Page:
The frameworks, knowledge-bases and lifecycles respective to the stages of the Blue Team Funnel:


  1. NIST SP 800–92: The “Guide to Computer Security Log Management” from NIST provides guidance and best practices for managing security event logs in information systems.
  2. CIS Benchmarks are a set of best practice guidelines for securing various systems and software such as operating systems, cloud environments, applications, and network devices.
  3. DeTT&CT(Detect Tactics, Techniques & Combat Threats) is a framework that assists blue teams using MITRE ATT&CK to score and compare data log source quality, visibility coverage and detection coverage.

Lifecycle — Log Management Lifecycle

Detection(Preparation and Detection)

  1. MITRE ATT&CK(Adversary Tactics, Techniques & Common Knowledge) is a globally-accessible knowledge base of adversary tactics and techniques based on real-world observations.
  2. MITRE D3FEND(Detection, Denial, and Disruption Framework Empowering Network Defense) is a knowledge graph of cybersecurity countermeasures mapped to respective tactics and techniques from MITRE ATT&CK.
  3. MITRE Engage is a framework for planning and discussing adversary engagement operations that empowers us to engage the adversaries and achieve the cybersecurity goals.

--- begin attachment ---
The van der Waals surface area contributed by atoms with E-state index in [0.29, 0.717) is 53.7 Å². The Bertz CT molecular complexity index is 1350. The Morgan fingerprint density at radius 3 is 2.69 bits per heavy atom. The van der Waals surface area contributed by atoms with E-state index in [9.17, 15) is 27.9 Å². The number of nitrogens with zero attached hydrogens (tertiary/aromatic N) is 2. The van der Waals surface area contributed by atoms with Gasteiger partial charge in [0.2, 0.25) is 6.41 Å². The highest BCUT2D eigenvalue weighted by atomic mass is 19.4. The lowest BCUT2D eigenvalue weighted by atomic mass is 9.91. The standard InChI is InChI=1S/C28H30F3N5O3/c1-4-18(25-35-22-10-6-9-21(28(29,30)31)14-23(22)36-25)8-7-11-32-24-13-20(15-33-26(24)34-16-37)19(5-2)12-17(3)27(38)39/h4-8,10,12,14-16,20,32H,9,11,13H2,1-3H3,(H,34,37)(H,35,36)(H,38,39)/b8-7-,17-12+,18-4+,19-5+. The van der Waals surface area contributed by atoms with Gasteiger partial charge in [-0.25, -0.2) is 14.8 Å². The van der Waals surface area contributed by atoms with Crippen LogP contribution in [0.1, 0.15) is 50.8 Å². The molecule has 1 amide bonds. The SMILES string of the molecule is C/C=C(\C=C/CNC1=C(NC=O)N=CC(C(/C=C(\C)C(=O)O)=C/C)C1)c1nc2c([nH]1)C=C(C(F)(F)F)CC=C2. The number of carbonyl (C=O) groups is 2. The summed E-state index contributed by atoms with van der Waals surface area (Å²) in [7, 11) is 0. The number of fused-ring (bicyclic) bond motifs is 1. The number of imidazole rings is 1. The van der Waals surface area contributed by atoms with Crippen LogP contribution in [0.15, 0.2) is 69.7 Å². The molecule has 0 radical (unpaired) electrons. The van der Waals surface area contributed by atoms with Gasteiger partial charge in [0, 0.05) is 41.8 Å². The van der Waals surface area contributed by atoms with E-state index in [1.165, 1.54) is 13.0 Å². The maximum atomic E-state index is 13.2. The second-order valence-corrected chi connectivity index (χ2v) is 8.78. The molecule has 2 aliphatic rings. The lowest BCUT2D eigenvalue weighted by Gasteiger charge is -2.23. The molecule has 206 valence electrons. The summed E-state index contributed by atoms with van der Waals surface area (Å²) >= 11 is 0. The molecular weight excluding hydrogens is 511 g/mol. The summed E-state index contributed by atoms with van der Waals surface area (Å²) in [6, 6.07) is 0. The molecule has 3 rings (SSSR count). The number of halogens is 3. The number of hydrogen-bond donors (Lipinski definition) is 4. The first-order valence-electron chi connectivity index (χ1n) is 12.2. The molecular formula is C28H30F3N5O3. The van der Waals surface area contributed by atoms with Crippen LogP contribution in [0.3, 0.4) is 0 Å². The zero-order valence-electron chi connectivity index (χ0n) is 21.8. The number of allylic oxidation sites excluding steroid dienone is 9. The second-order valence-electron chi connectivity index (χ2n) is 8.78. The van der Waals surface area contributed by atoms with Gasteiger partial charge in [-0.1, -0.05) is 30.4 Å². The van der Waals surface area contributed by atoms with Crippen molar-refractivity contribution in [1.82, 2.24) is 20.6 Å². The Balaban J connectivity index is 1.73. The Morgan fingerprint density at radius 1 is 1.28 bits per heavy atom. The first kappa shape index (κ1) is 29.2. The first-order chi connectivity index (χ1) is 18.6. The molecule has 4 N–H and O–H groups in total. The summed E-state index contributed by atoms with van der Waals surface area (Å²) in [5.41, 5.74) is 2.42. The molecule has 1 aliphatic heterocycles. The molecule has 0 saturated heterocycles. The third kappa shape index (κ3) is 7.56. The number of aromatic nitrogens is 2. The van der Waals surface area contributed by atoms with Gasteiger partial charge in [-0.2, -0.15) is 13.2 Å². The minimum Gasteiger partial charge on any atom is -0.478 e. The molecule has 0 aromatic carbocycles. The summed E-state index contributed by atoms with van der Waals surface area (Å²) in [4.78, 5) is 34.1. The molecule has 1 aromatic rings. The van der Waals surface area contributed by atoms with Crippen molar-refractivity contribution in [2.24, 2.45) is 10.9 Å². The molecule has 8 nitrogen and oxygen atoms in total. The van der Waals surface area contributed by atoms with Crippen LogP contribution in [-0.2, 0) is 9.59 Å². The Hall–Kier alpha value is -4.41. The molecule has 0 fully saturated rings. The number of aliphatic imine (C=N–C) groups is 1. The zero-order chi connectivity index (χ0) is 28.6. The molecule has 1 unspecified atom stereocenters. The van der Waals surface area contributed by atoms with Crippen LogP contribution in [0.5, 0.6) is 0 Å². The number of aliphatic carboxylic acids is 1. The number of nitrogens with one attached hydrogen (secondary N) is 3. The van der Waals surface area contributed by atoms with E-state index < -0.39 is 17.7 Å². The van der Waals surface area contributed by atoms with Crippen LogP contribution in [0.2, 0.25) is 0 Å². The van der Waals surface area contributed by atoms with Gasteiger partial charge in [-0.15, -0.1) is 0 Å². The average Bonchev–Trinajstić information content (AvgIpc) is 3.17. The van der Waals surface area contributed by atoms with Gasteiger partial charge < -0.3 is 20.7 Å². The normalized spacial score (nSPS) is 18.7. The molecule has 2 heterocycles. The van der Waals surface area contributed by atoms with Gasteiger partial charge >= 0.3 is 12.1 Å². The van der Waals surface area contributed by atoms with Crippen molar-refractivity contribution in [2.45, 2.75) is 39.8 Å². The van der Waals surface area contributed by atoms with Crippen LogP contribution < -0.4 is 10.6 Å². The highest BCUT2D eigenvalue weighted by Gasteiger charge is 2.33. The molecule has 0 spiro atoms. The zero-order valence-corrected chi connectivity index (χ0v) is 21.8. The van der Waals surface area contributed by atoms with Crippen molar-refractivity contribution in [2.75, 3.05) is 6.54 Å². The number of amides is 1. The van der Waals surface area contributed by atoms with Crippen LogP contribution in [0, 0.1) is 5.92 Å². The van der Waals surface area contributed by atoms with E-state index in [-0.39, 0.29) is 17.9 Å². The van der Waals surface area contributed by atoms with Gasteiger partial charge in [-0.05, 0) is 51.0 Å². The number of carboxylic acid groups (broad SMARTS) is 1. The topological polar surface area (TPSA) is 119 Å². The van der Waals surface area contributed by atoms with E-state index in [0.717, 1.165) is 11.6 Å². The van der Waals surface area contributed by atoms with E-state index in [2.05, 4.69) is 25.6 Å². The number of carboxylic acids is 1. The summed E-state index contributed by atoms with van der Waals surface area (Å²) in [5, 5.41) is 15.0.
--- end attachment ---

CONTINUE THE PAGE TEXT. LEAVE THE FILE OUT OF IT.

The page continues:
4. MITRE Insider Threat Framework will help organisations improve their insider threat capabilities and use evidences observed / monitored / collected accordingly.
  5. Threat Detection Maturity Framework helps measure and convey the maturity of the threat detection function to leadership in a structured format. This is similar to the Detection Engineering Maturity Matrix, both the frameworks can be taken as reference and customised accordingly helping design, document and report a roadmap for the program maturity.
  6. ADS Framework(Alerting and Detection Strategies) is a set of documentation templates, processes, and conventions concerning the design, implementation, and roll-out of detections.
  7. Insider Threat Program Maturity Framework is a framework designed to help organisations assess their maturity in detecting, preventing, and responding to insider threat. It provides a set of best practices and a common language for organisations to use when addressing insider threat.
  8. NIST SP 800–171: The “Protecting Controlled Unclassified Information in Nonfederal Systems and Organisations” from NIST provides security requirements for protecting controlled unclassified information (CUI) in nonfederal information systems and organisations. This can be used as a reference for building Insider Threat Program.
  9. NIST SP 800–172: The “Enhanced Security Requirements for Protecting Controlled Unclassified Information” from NIST provides guidelines for securing controlled unclassified information (CUI) in nonfederal systems and organisations. This is a supplement to NIST SP 800–171 and can be used as a reference for building Insider Threat Program.

Lifecycle — Detection Engineering Lifecycle